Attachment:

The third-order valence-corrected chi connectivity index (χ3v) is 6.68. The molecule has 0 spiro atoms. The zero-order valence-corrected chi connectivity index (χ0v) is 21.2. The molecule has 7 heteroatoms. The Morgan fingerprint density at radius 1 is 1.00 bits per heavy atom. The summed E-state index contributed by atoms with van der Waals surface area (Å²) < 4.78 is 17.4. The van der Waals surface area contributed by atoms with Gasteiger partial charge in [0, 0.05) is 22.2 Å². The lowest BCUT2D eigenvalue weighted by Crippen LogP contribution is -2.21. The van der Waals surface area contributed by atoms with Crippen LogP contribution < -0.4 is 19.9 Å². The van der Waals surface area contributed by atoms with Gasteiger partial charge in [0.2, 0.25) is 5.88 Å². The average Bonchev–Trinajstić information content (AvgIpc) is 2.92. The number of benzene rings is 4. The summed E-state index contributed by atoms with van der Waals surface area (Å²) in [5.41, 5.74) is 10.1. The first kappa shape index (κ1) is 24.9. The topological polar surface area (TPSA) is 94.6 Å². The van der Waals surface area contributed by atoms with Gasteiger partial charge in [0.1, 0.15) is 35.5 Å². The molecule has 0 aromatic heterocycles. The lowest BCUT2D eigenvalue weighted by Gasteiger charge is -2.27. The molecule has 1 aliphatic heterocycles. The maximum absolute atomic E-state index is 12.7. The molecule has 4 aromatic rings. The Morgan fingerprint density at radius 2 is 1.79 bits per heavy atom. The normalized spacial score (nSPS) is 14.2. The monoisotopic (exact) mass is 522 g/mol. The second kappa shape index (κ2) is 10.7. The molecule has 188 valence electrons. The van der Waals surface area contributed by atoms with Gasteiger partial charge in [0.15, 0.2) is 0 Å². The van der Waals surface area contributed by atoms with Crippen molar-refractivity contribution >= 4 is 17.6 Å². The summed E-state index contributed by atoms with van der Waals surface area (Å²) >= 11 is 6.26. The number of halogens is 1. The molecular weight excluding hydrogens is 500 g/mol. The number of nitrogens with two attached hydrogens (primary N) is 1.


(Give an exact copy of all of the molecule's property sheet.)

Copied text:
The third-order valence-corrected chi connectivity index (χ3v) is 6.68. The molecule has 0 spiro atoms. The zero-order valence-corrected chi connectivity index (χ0v) is 21.2. The molecule has 7 heteroatoms. The Morgan fingerprint density at radius 1 is 1.00 bits per heavy atom. The summed E-state index contributed by atoms with van der Waals surface area (Å²) < 4.78 is 17.4. The van der Waals surface area contributed by atoms with Gasteiger partial charge in [0, 0.05) is 22.2 Å². The lowest BCUT2D eigenvalue weighted by Crippen LogP contribution is -2.21. The van der Waals surface area contributed by atoms with Crippen LogP contribution < -0.4 is 19.9 Å². The van der Waals surface area contributed by atoms with Gasteiger partial charge in [0.2, 0.25) is 5.88 Å². The average Bonchev–Trinajstić information content (AvgIpc) is 2.92. The number of benzene rings is 4. The summed E-state index contributed by atoms with van der Waals surface area (Å²) in [5.41, 5.74) is 10.1. The first kappa shape index (κ1) is 24.9. The topological polar surface area (TPSA) is 94.6 Å². The van der Waals surface area contributed by atoms with Gasteiger partial charge in [0.1, 0.15) is 35.5 Å². The molecule has 0 aromatic heterocycles. The lowest BCUT2D eigenvalue weighted by Gasteiger charge is -2.27. The molecule has 1 aliphatic heterocycles. The maximum absolute atomic E-state index is 12.7. The molecule has 4 aromatic rings. The Morgan fingerprint density at radius 2 is 1.79 bits per heavy atom. The normalized spacial score (nSPS) is 14.2. The monoisotopic (exact) mass is 522 g/mol. The second kappa shape index (κ2) is 10.7. The molecule has 188 valence electrons. The van der Waals surface area contributed by atoms with Gasteiger partial charge in [0.15, 0.2) is 0 Å². The van der Waals surface area contributed by atoms with Crippen molar-refractivity contribution >= 4 is 17.6 Å². The summed E-state index contributed by atoms with van der Waals surface area (Å²) >= 11 is 6.26. The number of halogens is 1. The molecular weight excluding hydrogens is 500 g/mol. The number of nitrogens with two attached hydrogens (primary N) is 1.